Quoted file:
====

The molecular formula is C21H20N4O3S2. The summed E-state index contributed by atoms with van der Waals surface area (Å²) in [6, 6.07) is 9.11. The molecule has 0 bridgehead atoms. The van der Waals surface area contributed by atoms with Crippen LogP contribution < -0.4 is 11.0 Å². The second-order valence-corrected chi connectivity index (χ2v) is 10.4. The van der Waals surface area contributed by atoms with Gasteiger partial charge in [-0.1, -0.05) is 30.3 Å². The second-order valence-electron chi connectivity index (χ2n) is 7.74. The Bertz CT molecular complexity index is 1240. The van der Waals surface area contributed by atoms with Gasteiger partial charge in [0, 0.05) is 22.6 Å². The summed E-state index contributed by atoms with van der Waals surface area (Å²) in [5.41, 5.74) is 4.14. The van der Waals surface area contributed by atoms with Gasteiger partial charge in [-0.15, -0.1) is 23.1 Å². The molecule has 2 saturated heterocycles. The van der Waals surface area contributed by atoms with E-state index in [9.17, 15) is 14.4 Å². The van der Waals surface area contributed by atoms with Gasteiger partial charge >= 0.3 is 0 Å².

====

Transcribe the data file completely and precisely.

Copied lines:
The molecular formula is C21H20N4O3S2. The summed E-state index contributed by atoms with van der Waals surface area (Å²) in [6, 6.07) is 9.11. The molecule has 0 bridgehead atoms. The van der Waals surface area contributed by atoms with Crippen LogP contribution < -0.4 is 11.0 Å². The second-order valence-corrected chi connectivity index (χ2v) is 10.4. The van der Waals surface area contributed by atoms with Gasteiger partial charge in [-0.1, -0.05) is 30.3 Å². The second-order valence-electron chi connectivity index (χ2n) is 7.74. The Bertz CT molecular complexity index is 1240. The van der Waals surface area contributed by atoms with Gasteiger partial charge in [0, 0.05) is 22.6 Å². The summed E-state index contributed by atoms with van der Waals surface area (Å²) in [5.41, 5.74) is 4.14. The van der Waals surface area contributed by atoms with Gasteiger partial charge in [-0.15, -0.1) is 23.1 Å². The molecule has 2 saturated heterocycles. The van der Waals surface area contributed by atoms with E-state index in [9.17, 15) is 14.4 Å². The van der Waals surface area contributed by atoms with Gasteiger partial charge >= 0.3 is 0 Å².